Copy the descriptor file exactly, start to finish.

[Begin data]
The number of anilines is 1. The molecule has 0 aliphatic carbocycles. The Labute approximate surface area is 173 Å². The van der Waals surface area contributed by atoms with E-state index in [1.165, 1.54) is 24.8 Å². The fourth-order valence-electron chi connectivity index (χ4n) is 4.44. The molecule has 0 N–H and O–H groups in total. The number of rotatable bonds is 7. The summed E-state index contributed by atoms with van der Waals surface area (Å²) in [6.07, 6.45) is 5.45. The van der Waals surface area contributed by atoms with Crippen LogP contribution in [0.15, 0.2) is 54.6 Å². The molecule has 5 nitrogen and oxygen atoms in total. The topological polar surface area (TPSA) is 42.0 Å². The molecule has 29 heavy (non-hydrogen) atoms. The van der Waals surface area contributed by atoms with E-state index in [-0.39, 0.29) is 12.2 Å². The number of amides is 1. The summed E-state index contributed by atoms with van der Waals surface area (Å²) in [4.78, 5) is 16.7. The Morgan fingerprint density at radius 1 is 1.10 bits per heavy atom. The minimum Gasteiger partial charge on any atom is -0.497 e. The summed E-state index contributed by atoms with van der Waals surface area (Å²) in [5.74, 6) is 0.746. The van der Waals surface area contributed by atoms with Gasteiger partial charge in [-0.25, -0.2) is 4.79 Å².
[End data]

The number of anilines is 1. The molecule has 0 aliphatic carbocycles. The Labute approximate surface area is 173 Å². The van der Waals surface area contributed by atoms with E-state index in [1.165, 1.54) is 24.8 Å². The fourth-order valence-electron chi connectivity index (χ4n) is 4.44. The molecule has 0 N–H and O–H groups in total. The number of rotatable bonds is 7. The summed E-state index contributed by atoms with van der Waals surface area (Å²) in [6.07, 6.45) is 5.45. The van der Waals surface area contributed by atoms with Crippen LogP contribution in [0.15, 0.2) is 54.6 Å². The molecule has 5 nitrogen and oxygen atoms in total. The topological polar surface area (TPSA) is 42.0 Å². The molecule has 29 heavy (non-hydrogen) atoms. The van der Waals surface area contributed by atoms with E-state index in [-0.39, 0.29) is 12.2 Å². The number of amides is 1. The summed E-state index contributed by atoms with van der Waals surface area (Å²) in [4.78, 5) is 16.7. The Morgan fingerprint density at radius 1 is 1.10 bits per heavy atom. The minimum Gasteiger partial charge on any atom is -0.497 e. The summed E-state index contributed by atoms with van der Waals surface area (Å²) in [5.74, 6) is 0.746. The van der Waals surface area contributed by atoms with Gasteiger partial charge in [-0.25, -0.2) is 4.79 Å².